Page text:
- Steamboats and the Rise of the Cotton Kingdom
In Steamboats and the Rise of the Cotton Kingdom, Robert Gudmestad examines the impact of the steamboat on the interior South in the five decades prior to the Civil War. Long before the railroad dominated travel and trade routes, the Mississippi River and its tributary "western waters" served as the region's connection to the outside world. Hundreds of steamboats plied these waters in the early nineteenth century and turned New Orleans, Memphis, Mobile, St. Louis, and Nashville into bustling cities. More important, Gudemestad notes, were the social, economic, and environmental changes that accompanied the rise of steamboat activity.
Gudmestad's book begins with a vivid description of thousands of onlookers awaiting the arrival of the first steamboat in Nashville, Tennessee, in 1819. The General Jackson was soon moving staples, goods, and merchandise between Nashville and New Orleans and back in one-quarter the time required for conventional flatboats. This new technology gave southern businessmen greater control over the supply and cost of goods. Within a decade, hundreds of ships were traversing the region, opening up its goods, including cotton, to global markets.
A number of interesting themes are developed by Gudmestad regarding steamboats in the interior South and the rise and fall of the Cotton Kingdom. Steamboats provided access to virgin land for development, aligning with notions of Manifest Destiny. Rapid settlement of the region, however, produced an environmental disaster with deforestation of hundreds of thousands of acres, destruction of ecosystems, and pollution of the region's waterways. By the 1840s, "steamboats roiled fetid waters that flowed through a scarred landscape" (139). [End Page 329]
Steamboats also supported efforts to open up land for white settlement by providing an advantageous means of moving human cargo. A majority of American Indians relocated to what is now Oklahoma were transported by steamboats. Another kind of human cargo, slaves, was also moved in large numbers from the Upper South to the interior South by steamboats. Although whites touted the progressive nature of using steamboats to move American Indians and slaves, the reality was that hundreds died during passage in overcrowded, filthy conditions where disease, especially cholera, was rampant.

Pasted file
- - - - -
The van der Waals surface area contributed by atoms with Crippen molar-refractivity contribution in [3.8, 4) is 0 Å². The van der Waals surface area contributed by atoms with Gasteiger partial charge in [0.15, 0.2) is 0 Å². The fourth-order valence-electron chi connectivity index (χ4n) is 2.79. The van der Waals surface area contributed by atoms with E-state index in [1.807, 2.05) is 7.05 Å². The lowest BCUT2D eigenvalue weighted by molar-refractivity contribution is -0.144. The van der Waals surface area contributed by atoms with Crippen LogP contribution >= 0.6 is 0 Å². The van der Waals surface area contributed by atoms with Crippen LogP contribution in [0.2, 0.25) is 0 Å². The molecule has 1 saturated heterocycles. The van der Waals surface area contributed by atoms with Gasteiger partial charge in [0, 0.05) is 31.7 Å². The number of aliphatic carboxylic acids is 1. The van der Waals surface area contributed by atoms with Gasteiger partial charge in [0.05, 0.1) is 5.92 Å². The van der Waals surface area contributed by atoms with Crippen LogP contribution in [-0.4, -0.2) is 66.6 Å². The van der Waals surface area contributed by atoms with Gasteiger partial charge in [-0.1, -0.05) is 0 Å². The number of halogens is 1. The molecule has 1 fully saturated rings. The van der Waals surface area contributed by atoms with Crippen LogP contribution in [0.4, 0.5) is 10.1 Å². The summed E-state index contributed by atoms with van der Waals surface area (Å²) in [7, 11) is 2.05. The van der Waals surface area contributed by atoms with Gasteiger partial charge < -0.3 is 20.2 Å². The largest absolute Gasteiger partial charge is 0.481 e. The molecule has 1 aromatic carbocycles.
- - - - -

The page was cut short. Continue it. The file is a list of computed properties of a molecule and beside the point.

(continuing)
Gudmestad suggests that the coming of the railroad realigned trade patterns and reduced steamboat traffic between the southern interior and the Midwest. This caused residents of the Southwest to think of themselves as more southern than western. That this reorientation took place is clear. The book does not, however, firmly establish the causal relationship of trade and transportation patterns on the emergence of a more southern worldview among the region's residents. More compelling is the author's discussion of the intersection of the steamboat, internal improvements, and public policy. The steamboat provided the region with cheap and efficient transportation that required little public funding to maintain. Much of the rest of the nation, however, moved toward public support for railroad construction to promote economic development. This left the interior South relatively dependent on the North for technology and manufactured goods and the administrative expertise to coordinate integrated transportation systems. These factors became serious problems for the Confederacy during the Civil War.
The author's exhaustive research in private papers, newspapers, governmental records, articles and books provides new insight and perspective in an area largely ignored by scholars seeking to understand the convergence of transportation technologies and its impact on the evolution of the interior South. Crisply written with vivid first-person accounts of life on the "western waters," Steamboats makes a significant contribution to our understanding of one of the major factors that shaped the evolution of the Cotton Kingdom.